Thoughts on Terry Gilliam's 12 Monkeys
Twelve Monkeys (1995)
Directed by: Terry Gilliam
Written by: David and Janet Peoples
Starring: Bruce Willis, Madeleine Stowe, Brad Pitt, Christopher Plummer, David Morse, Jon Seda
An old favourite of mine, I accidentally caught Twelve Monkeys on TV last night, and enjoyed all 2 hours of it. It is easily my 2nd favorite Gilliam film (behind Brazil), and it includes probably the finest performance any director got out of Bruce Willis, playing an intelligent, but emotionally unstable convict on a larger-than-life mission quite admirably. Madeleine Stowe and Brad Pitt fill out the all-star cast, with the latter going in full over-the-top mode as a mentally insane, monkey-loving outcast son of a respected virologist, played by Christopher Plummer.
Building on a script written by David and Janet Peoples (a rarity with Gilliam to be working on a script written by someone else), the Monty Python legend has rarely been in such outstanding form. His films can often seem inconsistent in tone and full of pacing issues, but Gilliam hits the mark with this one, which is probably his most accessible work. The wonderful cinematography (the deserted, snowy post-apocalyptic Philadelphia in the opening scenes comes to mind), the innovative and subtle production design (I wonder if the film's relatively low budget actually contributed to the claustrophobic, threatening vision of the future), the ominous atmosphere Gilliam creates, whether it is of the dystopian underground future or of the filthy, homeless-ridden downtown Philadelphia are some examples to support the fact that Gilliam went all out on this one. David Lynch's Eraserhead comes to mind as another example of nightmarish representation of this city - I wonder if this was one of Gilliam's inspirations for this film.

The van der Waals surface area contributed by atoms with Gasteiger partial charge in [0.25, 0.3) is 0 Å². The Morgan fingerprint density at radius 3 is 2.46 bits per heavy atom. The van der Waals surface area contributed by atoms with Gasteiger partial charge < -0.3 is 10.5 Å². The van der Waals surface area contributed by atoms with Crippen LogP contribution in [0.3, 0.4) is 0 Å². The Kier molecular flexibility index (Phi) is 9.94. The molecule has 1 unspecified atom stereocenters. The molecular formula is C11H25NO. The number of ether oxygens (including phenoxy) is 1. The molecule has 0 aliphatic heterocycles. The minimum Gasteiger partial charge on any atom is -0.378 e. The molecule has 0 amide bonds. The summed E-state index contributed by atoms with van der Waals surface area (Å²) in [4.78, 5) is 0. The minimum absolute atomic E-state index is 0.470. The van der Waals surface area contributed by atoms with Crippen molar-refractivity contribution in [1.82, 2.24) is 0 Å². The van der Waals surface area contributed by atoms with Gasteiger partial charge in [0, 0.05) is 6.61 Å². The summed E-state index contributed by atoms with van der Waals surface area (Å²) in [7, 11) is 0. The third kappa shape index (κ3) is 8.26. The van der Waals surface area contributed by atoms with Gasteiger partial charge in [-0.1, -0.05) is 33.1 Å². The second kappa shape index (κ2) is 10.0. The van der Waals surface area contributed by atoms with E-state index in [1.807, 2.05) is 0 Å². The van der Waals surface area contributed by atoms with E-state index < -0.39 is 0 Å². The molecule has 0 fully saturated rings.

What has caught my attention this time around, outside of the wonderful performances (I understand that Pitt chewing up scenery could be annoying to some, but the energy he brought to this role was unmatched afterwards), is the ambiguity that Gilliam brings to the whole storyline. The identity of the "Bob" personality Willis' character has contact with throughout the movie (is the crazy homeless guy yammering about conspiracy theories indeed a spy sent from the future or not?), the fact that we're not sure for most of the film's duration time is all this happening in Willis' head or not (check out the scene where Willis is looking paranoid all over downtown Philly - the grizzly in the store display is either a memory or a perfect vessel for more crazy imagination), the fate of Jose's character (are his scenes on the airport happening "before" his accident in the 1st World War or not?). To go even further, is Stowe's character actually suffering from Stockholm syndrome in the second half of the movie or is Gilliam indeed depicting a doomed romance with a future already written from the start? This exploration of memories, depiction and interpretation of reality and the madness within it, all in the midst of a time paradox storyline (inevitable plot holes aside) is what makes the film work.
Some of this ambiguity can be seen as resolved in the ending Select the black box below with your cursor to view the spoiler text
(where the scientist from the future does return to try to acquire a cure based on the virus specimens, without Willis or Stowe actually being present)
, or in the fact that the photograph indeed shows Willis as being in the 1st World War, but there are still ambiguous clues Gilliam leaves behind, in many of the subtly paranoid shots from Willis' perspective (room with the CAT scan - again, memory of the time machine or a creative stimulation?), backed up by Gilliam's intensely memorable "tilted" camera angles, that makes one wonder about how far Gilliam has decided to fuck with the viewer.
Despite the storyline being dark and disturbing most of the time, there are moments of crazy Gilliam humour all throughout (most of Pitt's scenes or the "crazy dentist" sequence), which makes this one occasion where Gilliam hit the balance just right (Tideland being a completely different story for example).